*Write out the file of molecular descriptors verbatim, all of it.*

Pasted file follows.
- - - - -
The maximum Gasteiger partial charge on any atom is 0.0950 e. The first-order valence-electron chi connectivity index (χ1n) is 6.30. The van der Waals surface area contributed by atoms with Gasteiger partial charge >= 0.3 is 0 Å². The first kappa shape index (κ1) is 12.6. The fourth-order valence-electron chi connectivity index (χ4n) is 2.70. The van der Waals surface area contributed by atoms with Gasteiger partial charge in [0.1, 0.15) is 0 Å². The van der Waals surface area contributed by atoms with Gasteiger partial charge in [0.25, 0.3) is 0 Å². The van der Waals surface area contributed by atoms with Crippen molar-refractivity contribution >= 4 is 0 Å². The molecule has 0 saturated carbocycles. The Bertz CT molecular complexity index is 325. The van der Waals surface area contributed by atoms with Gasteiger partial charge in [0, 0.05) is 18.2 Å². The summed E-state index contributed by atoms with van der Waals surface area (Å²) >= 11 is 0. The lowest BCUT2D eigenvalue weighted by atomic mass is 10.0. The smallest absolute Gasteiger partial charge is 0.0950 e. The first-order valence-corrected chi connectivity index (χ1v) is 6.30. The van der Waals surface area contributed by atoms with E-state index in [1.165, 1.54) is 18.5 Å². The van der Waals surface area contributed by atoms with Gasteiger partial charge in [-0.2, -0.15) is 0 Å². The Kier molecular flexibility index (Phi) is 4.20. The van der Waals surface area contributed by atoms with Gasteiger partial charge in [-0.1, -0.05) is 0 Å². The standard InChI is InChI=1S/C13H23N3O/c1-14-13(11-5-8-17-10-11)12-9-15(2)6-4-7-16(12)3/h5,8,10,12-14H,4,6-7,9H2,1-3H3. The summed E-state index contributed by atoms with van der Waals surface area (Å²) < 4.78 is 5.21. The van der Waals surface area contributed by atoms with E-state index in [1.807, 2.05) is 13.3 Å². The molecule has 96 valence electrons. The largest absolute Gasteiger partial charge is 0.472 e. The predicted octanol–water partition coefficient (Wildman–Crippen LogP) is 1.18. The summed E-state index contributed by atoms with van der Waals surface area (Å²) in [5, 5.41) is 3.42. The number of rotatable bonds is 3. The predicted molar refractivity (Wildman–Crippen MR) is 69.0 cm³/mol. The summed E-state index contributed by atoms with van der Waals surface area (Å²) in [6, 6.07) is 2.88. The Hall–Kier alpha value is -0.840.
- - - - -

The maximum Gasteiger partial charge on any atom is 0.0950 e. The first-order valence-electron chi connectivity index (χ1n) is 6.30. The van der Waals surface area contributed by atoms with Gasteiger partial charge >= 0.3 is 0 Å². The first kappa shape index (κ1) is 12.6. The fourth-order valence-electron chi connectivity index (χ4n) is 2.70. The van der Waals surface area contributed by atoms with Gasteiger partial charge in [0.1, 0.15) is 0 Å². The van der Waals surface area contributed by atoms with Gasteiger partial charge in [0.25, 0.3) is 0 Å². The van der Waals surface area contributed by atoms with Crippen molar-refractivity contribution >= 4 is 0 Å². The molecule has 0 saturated carbocycles. The Bertz CT molecular complexity index is 325. The van der Waals surface area contributed by atoms with Gasteiger partial charge in [0, 0.05) is 18.2 Å². The summed E-state index contributed by atoms with van der Waals surface area (Å²) >= 11 is 0. The lowest BCUT2D eigenvalue weighted by atomic mass is 10.0. The smallest absolute Gasteiger partial charge is 0.0950 e. The first-order valence-corrected chi connectivity index (χ1v) is 6.30. The van der Waals surface area contributed by atoms with E-state index in [1.165, 1.54) is 18.5 Å². The van der Waals surface area contributed by atoms with Gasteiger partial charge in [-0.2, -0.15) is 0 Å². The Kier molecular flexibility index (Phi) is 4.20. The van der Waals surface area contributed by atoms with Gasteiger partial charge in [-0.1, -0.05) is 0 Å². The standard InChI is InChI=1S/C13H23N3O/c1-14-13(11-5-8-17-10-11)12-9-15(2)6-4-7-16(12)3/h5,8,10,12-14H,4,6-7,9H2,1-3H3. The summed E-state index contributed by atoms with van der Waals surface area (Å²) < 4.78 is 5.21. The van der Waals surface area contributed by atoms with E-state index in [1.807, 2.05) is 13.3 Å². The molecule has 96 valence electrons. The largest absolute Gasteiger partial charge is 0.472 e. The predicted octanol–water partition coefficient (Wildman–Crippen LogP) is 1.18. The summed E-state index contributed by atoms with van der Waals surface area (Å²) in [5, 5.41) is 3.42. The number of rotatable bonds is 3. The predicted molar refractivity (Wildman–Crippen MR) is 69.0 cm³/mol. The summed E-state index contributed by atoms with van der Waals surface area (Å²) in [6, 6.07) is 2.88. The Hall–Kier alpha value is -0.840.